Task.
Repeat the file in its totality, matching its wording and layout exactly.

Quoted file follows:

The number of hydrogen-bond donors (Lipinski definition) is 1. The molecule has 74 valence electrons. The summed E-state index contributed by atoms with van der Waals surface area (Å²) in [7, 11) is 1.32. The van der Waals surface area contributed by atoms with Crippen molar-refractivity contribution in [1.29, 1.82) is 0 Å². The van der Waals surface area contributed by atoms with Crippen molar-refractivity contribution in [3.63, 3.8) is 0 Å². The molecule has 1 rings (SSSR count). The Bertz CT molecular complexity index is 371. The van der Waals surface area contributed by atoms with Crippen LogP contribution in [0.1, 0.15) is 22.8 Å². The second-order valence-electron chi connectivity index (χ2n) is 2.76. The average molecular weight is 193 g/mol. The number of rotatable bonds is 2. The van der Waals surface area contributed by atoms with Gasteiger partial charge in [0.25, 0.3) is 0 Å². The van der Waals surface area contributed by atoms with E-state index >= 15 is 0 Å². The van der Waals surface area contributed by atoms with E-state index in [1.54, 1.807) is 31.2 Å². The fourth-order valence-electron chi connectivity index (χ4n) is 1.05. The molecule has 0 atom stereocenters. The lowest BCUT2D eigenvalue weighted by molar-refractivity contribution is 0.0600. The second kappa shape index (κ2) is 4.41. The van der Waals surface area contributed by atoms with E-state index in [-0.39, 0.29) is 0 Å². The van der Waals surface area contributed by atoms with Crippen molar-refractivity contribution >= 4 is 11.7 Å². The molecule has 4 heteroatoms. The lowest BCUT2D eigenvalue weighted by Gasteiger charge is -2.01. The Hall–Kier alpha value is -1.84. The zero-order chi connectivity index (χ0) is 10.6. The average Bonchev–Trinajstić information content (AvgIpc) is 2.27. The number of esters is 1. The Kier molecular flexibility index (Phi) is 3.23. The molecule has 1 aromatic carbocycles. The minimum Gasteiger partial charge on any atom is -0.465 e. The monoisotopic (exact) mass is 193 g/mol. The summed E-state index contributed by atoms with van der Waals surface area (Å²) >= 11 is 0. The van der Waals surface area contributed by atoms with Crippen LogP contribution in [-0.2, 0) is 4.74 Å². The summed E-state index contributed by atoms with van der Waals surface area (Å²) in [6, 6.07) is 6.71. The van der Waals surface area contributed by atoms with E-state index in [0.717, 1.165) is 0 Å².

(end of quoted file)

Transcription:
The number of hydrogen-bond donors (Lipinski definition) is 1. The molecule has 74 valence electrons. The summed E-state index contributed by atoms with van der Waals surface area (Å²) in [7, 11) is 1.32. The van der Waals surface area contributed by atoms with Crippen molar-refractivity contribution in [1.29, 1.82) is 0 Å². The van der Waals surface area contributed by atoms with Crippen molar-refractivity contribution in [3.63, 3.8) is 0 Å². The molecule has 1 rings (SSSR count). The Bertz CT molecular complexity index is 371. The van der Waals surface area contributed by atoms with Crippen LogP contribution in [0.1, 0.15) is 22.8 Å². The second-order valence-electron chi connectivity index (χ2n) is 2.76. The average molecular weight is 193 g/mol. The number of rotatable bonds is 2. The van der Waals surface area contributed by atoms with Gasteiger partial charge in [0.25, 0.3) is 0 Å². The van der Waals surface area contributed by atoms with E-state index >= 15 is 0 Å². The van der Waals surface area contributed by atoms with E-state index in [1.54, 1.807) is 31.2 Å². The fourth-order valence-electron chi connectivity index (χ4n) is 1.05. The molecule has 0 atom stereocenters. The lowest BCUT2D eigenvalue weighted by molar-refractivity contribution is 0.0600. The second kappa shape index (κ2) is 4.41. The van der Waals surface area contributed by atoms with E-state index in [-0.39, 0.29) is 0 Å². The van der Waals surface area contributed by atoms with Crippen molar-refractivity contribution >= 4 is 11.7 Å². The molecule has 4 heteroatoms. The lowest BCUT2D eigenvalue weighted by Gasteiger charge is -2.01. The Hall–Kier alpha value is -1.84. The zero-order chi connectivity index (χ0) is 10.6. The average Bonchev–Trinajstić information content (AvgIpc) is 2.27. The number of esters is 1. The Kier molecular flexibility index (Phi) is 3.23. The molecule has 1 aromatic carbocycles. The minimum Gasteiger partial charge on any atom is -0.465 e. The monoisotopic (exact) mass is 193 g/mol. The summed E-state index contributed by atoms with van der Waals surface area (Å²) >= 11 is 0. The van der Waals surface area contributed by atoms with Crippen LogP contribution in [-0.2, 0) is 4.74 Å². The summed E-state index contributed by atoms with van der Waals surface area (Å²) in [6, 6.07) is 6.71. The van der Waals surface area contributed by atoms with E-state index in [0.717, 1.165) is 0 Å².